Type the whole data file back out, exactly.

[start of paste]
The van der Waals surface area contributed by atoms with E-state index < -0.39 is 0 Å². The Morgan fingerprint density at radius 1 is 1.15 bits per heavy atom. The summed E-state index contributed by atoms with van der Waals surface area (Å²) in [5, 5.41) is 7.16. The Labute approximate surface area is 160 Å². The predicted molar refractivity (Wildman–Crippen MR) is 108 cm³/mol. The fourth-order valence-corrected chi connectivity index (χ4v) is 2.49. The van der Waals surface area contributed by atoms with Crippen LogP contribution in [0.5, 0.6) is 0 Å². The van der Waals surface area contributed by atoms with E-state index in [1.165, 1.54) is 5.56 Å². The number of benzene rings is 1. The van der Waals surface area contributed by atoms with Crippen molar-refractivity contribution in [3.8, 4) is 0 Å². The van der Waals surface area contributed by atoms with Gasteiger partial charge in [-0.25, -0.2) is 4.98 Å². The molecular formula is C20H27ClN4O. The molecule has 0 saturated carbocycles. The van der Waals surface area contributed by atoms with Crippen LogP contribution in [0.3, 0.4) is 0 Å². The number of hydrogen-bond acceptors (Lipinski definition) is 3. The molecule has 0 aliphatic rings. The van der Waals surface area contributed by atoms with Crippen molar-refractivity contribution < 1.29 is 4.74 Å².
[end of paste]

The van der Waals surface area contributed by atoms with E-state index < -0.39 is 0 Å². The Morgan fingerprint density at radius 1 is 1.15 bits per heavy atom. The summed E-state index contributed by atoms with van der Waals surface area (Å²) in [5, 5.41) is 7.16. The Labute approximate surface area is 160 Å². The predicted molar refractivity (Wildman–Crippen MR) is 108 cm³/mol. The fourth-order valence-corrected chi connectivity index (χ4v) is 2.49. The van der Waals surface area contributed by atoms with Crippen LogP contribution in [0.5, 0.6) is 0 Å². The van der Waals surface area contributed by atoms with E-state index in [1.165, 1.54) is 5.56 Å². The number of benzene rings is 1. The van der Waals surface area contributed by atoms with Crippen molar-refractivity contribution in [3.8, 4) is 0 Å². The van der Waals surface area contributed by atoms with Gasteiger partial charge in [-0.25, -0.2) is 4.98 Å². The molecular formula is C20H27ClN4O. The molecule has 0 saturated carbocycles. The van der Waals surface area contributed by atoms with Crippen LogP contribution in [0.3, 0.4) is 0 Å². The number of hydrogen-bond acceptors (Lipinski definition) is 3. The molecule has 0 aliphatic rings. The van der Waals surface area contributed by atoms with Crippen molar-refractivity contribution < 1.29 is 4.74 Å².